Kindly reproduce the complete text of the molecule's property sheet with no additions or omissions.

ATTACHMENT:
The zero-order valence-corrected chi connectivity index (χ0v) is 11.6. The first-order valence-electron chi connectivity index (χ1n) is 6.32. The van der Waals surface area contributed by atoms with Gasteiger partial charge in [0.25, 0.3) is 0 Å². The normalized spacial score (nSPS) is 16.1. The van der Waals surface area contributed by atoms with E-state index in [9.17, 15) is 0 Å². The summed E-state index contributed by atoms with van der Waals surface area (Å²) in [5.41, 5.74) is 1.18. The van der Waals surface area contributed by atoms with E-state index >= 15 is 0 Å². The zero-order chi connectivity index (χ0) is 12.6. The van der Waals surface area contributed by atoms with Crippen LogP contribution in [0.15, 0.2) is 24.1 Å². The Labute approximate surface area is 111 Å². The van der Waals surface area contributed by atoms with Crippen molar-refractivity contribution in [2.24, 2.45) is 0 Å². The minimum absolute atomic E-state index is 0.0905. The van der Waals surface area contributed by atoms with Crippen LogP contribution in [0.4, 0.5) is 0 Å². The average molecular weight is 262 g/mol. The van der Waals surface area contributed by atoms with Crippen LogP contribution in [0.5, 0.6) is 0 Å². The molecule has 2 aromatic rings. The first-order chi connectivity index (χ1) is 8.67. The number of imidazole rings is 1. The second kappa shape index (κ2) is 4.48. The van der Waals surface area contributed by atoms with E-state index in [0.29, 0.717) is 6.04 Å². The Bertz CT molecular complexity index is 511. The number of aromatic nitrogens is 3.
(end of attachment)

The zero-order valence-corrected chi connectivity index (χ0v) is 11.6. The first-order valence-electron chi connectivity index (χ1n) is 6.32. The van der Waals surface area contributed by atoms with Gasteiger partial charge in [0.25, 0.3) is 0 Å². The normalized spacial score (nSPS) is 16.1. The van der Waals surface area contributed by atoms with E-state index in [9.17, 15) is 0 Å². The summed E-state index contributed by atoms with van der Waals surface area (Å²) in [5.41, 5.74) is 1.18. The van der Waals surface area contributed by atoms with E-state index >= 15 is 0 Å². The zero-order chi connectivity index (χ0) is 12.6. The van der Waals surface area contributed by atoms with Crippen LogP contribution in [0.15, 0.2) is 24.1 Å². The Labute approximate surface area is 111 Å². The van der Waals surface area contributed by atoms with Crippen molar-refractivity contribution in [2.24, 2.45) is 0 Å². The minimum absolute atomic E-state index is 0.0905. The van der Waals surface area contributed by atoms with Crippen LogP contribution in [0.4, 0.5) is 0 Å². The average molecular weight is 262 g/mol. The van der Waals surface area contributed by atoms with Crippen LogP contribution in [0.5, 0.6) is 0 Å². The molecule has 2 aromatic rings. The first-order chi connectivity index (χ1) is 8.67. The number of imidazole rings is 1. The second kappa shape index (κ2) is 4.48. The van der Waals surface area contributed by atoms with E-state index in [0.29, 0.717) is 6.04 Å². The Bertz CT molecular complexity index is 511. The number of aromatic nitrogens is 3.